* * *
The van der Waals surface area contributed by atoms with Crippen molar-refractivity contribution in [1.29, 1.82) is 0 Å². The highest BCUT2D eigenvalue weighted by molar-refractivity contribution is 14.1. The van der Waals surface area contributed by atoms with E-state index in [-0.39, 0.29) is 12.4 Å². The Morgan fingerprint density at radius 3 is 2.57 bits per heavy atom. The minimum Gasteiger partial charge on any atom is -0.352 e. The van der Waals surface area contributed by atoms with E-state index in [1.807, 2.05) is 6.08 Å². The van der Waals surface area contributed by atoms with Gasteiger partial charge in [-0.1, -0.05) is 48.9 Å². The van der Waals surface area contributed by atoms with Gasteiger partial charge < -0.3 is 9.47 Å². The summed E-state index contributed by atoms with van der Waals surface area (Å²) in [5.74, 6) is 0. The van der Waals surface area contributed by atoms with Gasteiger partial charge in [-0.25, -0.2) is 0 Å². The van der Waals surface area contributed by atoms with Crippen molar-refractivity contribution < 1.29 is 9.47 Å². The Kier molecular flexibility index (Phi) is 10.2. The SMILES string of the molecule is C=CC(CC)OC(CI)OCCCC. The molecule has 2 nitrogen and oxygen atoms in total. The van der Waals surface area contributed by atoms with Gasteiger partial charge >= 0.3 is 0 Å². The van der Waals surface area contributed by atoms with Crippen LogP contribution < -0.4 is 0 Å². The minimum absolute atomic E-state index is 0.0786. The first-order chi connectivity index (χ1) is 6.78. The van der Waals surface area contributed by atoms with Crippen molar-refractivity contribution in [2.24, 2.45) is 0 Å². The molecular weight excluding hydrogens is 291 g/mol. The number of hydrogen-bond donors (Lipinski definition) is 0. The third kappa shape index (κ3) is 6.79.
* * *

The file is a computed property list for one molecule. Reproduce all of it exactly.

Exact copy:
The van der Waals surface area contributed by atoms with Crippen molar-refractivity contribution in [1.29, 1.82) is 0 Å². The highest BCUT2D eigenvalue weighted by molar-refractivity contribution is 14.1. The van der Waals surface area contributed by atoms with E-state index in [-0.39, 0.29) is 12.4 Å². The Morgan fingerprint density at radius 3 is 2.57 bits per heavy atom. The minimum Gasteiger partial charge on any atom is -0.352 e. The van der Waals surface area contributed by atoms with E-state index in [1.807, 2.05) is 6.08 Å². The van der Waals surface area contributed by atoms with Gasteiger partial charge in [-0.1, -0.05) is 48.9 Å². The van der Waals surface area contributed by atoms with Gasteiger partial charge < -0.3 is 9.47 Å². The summed E-state index contributed by atoms with van der Waals surface area (Å²) in [5.74, 6) is 0. The van der Waals surface area contributed by atoms with Gasteiger partial charge in [-0.25, -0.2) is 0 Å². The van der Waals surface area contributed by atoms with Crippen molar-refractivity contribution < 1.29 is 9.47 Å². The Kier molecular flexibility index (Phi) is 10.2. The SMILES string of the molecule is C=CC(CC)OC(CI)OCCCC. The molecule has 2 nitrogen and oxygen atoms in total. The van der Waals surface area contributed by atoms with Gasteiger partial charge >= 0.3 is 0 Å². The van der Waals surface area contributed by atoms with Crippen LogP contribution < -0.4 is 0 Å². The minimum absolute atomic E-state index is 0.0786. The first-order chi connectivity index (χ1) is 6.78. The van der Waals surface area contributed by atoms with Crippen molar-refractivity contribution in [2.24, 2.45) is 0 Å². The molecular weight excluding hydrogens is 291 g/mol. The number of hydrogen-bond donors (Lipinski definition) is 0. The third kappa shape index (κ3) is 6.79.